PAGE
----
In the late ‘30s and early ‘40s, the Federal Bureau of Narcotics launched a public service campaign with bills reading, “Beware! Young and Old—people in All Walks of Life! This may be handed to you by the friendly stranger. It contains the Killer Drug ‘Marihuana’—a powerful narcotic in which lurks Murder! Insanity! Death!”

Despite this being archetypal propaganda, this witless perspective is still maintained by a substantial portion of the American public nearly 80 years later. But compared to 1969, when statisticians first began asking whether or not the drug should be legalized, opinions have changed—and changed dramatically.

In the late ‘60s, at the pinnacle of the post-‘50s counterculture, Gallup reported that only 12 percent of the population was pro-legalization. As of this year, according to Pew Research Center, 53 percent of Americans are for marijuana’s legalization, with 68 percent of Millennials in favor.

But public opinion has not changed the fact that cannabis remains, in federal and many state laws, legally but not chemically, a narcotic, as well as a Schedule I Drug, alongside heroin and psilocybin—suggesting higher lethality than cocaine or crystal meth.

As far as the Drug Enforcement Agency’s criteria are concerned, “Schedule I drugs have no currently accepted medical use and a high potential for abuse … [and] are the most dangerous drugs of all the drug schedules with potentially severe psychological or physical dependence.”

Point by point, marijuana does not meet these criteria.

According to the Center for Disease Control’s 2013 cause-of-death data files, all illicit drugs combined totaled around 289 million fatalities—but marijuana wasn’t linked to a single one.

To paraphrase DEA Chief Administrative Law Judge Francis Young’s 1988 ruling in the case to reschedule cannabis, while over-the-counter aspirin contributes to hundreds of deaths every year, there is no credible record in the extensive medical literature documenting a proven cannabis-induced fatality, even though an estimated 50 million Americans routinely, albeit illegally, smoke the substance.

The ruling noted, “A smoker would theoretically have to consume nearly 1,500 pounds of marijuana within about 15 minutes to induce a lethal response.” But despite Young’s verdict, DEA Administrator John Lawn rejected the ruling. In 1994, Lawn’s reversal was allowed by the Court of Appeals.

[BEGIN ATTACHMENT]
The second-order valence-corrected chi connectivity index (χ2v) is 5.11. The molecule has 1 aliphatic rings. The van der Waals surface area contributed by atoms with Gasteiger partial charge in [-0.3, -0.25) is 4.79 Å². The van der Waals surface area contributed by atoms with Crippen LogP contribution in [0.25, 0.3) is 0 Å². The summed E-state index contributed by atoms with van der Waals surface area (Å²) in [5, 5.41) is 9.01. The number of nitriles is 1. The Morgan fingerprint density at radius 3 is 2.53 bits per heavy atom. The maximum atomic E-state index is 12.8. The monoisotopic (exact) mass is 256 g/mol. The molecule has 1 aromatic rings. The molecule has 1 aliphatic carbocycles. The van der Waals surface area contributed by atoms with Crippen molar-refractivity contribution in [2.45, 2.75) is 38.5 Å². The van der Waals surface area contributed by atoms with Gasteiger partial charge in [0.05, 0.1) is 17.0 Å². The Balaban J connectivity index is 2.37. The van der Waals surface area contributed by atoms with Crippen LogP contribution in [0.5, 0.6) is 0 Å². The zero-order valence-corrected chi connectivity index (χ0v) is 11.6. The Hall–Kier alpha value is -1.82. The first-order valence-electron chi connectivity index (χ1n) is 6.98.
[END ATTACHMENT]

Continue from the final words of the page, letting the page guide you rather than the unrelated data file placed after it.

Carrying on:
Today, twenty-three states recognize marijuana as a course of treatment for ailments ranging from nerve pain and chronic headaches to seizures and cancer—certain cannabinoids even inhibit cancer-cell growth and induce cancer-cell death, according to the National Cancer Institute.

On the other hand, according to the CDC’s website, “Every day, 44 people in the U.S. die from overdose of prescription painkillers [that’s over 16,000 annually], and many more become addicted.”

Yet last year, UCB, makers of Lortab, posted well over $3.5 billion in revenue; Actavis, makers of Norco, made over $13 billion; and AbbVie, makers of Vicodin, raked in just under $20 billion. Prescription painkillers are nearly as lucrative as they are dangerous, and the pharmaceutical titans who manufacture them would suffer greatly if cannabis rose in popularity as a legitimate treatment for chronic pain—and what wouldn’t they do to prevent that?

The Pew survey also determined that seven in 10 Americans understand that marijuana is less lethal than alcohol, which, by the CDC’s calculations, causes 88,000 deaths annually in the United States.

Cannabis isn’t dangerous. It isn’t inciting murder, insanity or death like we’ve been told for 75 years.

In 1969, under the nomme de plume Mr. X, science demigod and marijuana advocate Carl Sagan wrote, “the illegality of cannabis is outrageous, an impediment to full utilization of a drug which helps produce the serenity and insight, sensitivity and fellowship so desperately needed in this increasingly mad and dangerous world.”

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